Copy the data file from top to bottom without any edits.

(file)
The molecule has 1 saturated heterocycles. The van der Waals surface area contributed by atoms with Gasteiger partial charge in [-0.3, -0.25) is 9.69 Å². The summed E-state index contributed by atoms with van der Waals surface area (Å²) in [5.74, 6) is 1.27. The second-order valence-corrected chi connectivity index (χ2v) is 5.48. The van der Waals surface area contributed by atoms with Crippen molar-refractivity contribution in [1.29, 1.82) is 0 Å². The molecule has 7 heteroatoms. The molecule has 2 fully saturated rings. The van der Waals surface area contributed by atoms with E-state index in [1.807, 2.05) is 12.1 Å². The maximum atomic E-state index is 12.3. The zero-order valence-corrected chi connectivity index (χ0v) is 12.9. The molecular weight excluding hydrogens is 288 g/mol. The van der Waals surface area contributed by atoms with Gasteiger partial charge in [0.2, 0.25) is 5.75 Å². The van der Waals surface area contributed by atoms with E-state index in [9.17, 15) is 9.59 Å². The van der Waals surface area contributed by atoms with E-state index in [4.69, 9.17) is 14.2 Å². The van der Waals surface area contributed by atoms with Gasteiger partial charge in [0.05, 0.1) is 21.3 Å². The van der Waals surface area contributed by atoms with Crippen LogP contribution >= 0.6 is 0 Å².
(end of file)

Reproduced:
The molecule has 1 saturated heterocycles. The van der Waals surface area contributed by atoms with Gasteiger partial charge in [-0.3, -0.25) is 9.69 Å². The summed E-state index contributed by atoms with van der Waals surface area (Å²) in [5.74, 6) is 1.27. The second-order valence-corrected chi connectivity index (χ2v) is 5.48. The van der Waals surface area contributed by atoms with Crippen molar-refractivity contribution in [1.29, 1.82) is 0 Å². The molecule has 7 heteroatoms. The molecule has 2 fully saturated rings. The van der Waals surface area contributed by atoms with E-state index in [1.807, 2.05) is 12.1 Å². The maximum atomic E-state index is 12.3. The zero-order valence-corrected chi connectivity index (χ0v) is 12.9. The molecular weight excluding hydrogens is 288 g/mol. The van der Waals surface area contributed by atoms with Gasteiger partial charge in [0.2, 0.25) is 5.75 Å². The van der Waals surface area contributed by atoms with E-state index in [9.17, 15) is 9.59 Å². The van der Waals surface area contributed by atoms with E-state index in [4.69, 9.17) is 14.2 Å². The van der Waals surface area contributed by atoms with Gasteiger partial charge in [0.05, 0.1) is 21.3 Å². The van der Waals surface area contributed by atoms with Crippen LogP contribution >= 0.6 is 0 Å².